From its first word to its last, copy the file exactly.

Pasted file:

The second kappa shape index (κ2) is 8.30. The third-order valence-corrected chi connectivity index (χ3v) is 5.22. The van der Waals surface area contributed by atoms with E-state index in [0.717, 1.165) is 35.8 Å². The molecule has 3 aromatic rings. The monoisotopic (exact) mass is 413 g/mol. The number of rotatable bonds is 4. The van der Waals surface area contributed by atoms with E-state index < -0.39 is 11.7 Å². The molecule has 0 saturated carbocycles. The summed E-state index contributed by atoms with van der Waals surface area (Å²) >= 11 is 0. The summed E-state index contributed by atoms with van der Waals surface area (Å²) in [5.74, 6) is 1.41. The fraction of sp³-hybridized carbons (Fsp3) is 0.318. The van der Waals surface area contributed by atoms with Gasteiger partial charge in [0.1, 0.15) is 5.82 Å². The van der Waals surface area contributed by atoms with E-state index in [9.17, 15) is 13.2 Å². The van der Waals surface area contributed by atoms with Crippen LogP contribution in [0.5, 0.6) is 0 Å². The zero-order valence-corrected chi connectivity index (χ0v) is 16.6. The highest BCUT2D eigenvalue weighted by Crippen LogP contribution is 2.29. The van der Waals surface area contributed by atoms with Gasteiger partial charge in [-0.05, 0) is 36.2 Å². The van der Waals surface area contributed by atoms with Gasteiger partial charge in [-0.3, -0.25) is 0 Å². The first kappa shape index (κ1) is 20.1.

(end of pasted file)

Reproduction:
The second kappa shape index (κ2) is 8.30. The third-order valence-corrected chi connectivity index (χ3v) is 5.22. The van der Waals surface area contributed by atoms with E-state index in [0.717, 1.165) is 35.8 Å². The molecule has 3 aromatic rings. The monoisotopic (exact) mass is 413 g/mol. The number of rotatable bonds is 4. The van der Waals surface area contributed by atoms with E-state index < -0.39 is 11.7 Å². The molecule has 0 saturated carbocycles. The summed E-state index contributed by atoms with van der Waals surface area (Å²) >= 11 is 0. The summed E-state index contributed by atoms with van der Waals surface area (Å²) in [5.74, 6) is 1.41. The fraction of sp³-hybridized carbons (Fsp3) is 0.318. The van der Waals surface area contributed by atoms with Gasteiger partial charge in [0.1, 0.15) is 5.82 Å². The van der Waals surface area contributed by atoms with E-state index in [9.17, 15) is 13.2 Å². The van der Waals surface area contributed by atoms with Crippen LogP contribution in [0.5, 0.6) is 0 Å². The zero-order valence-corrected chi connectivity index (χ0v) is 16.6. The highest BCUT2D eigenvalue weighted by Crippen LogP contribution is 2.29. The van der Waals surface area contributed by atoms with Gasteiger partial charge in [-0.05, 0) is 36.2 Å². The van der Waals surface area contributed by atoms with Gasteiger partial charge in [-0.3, -0.25) is 0 Å². The first kappa shape index (κ1) is 20.1.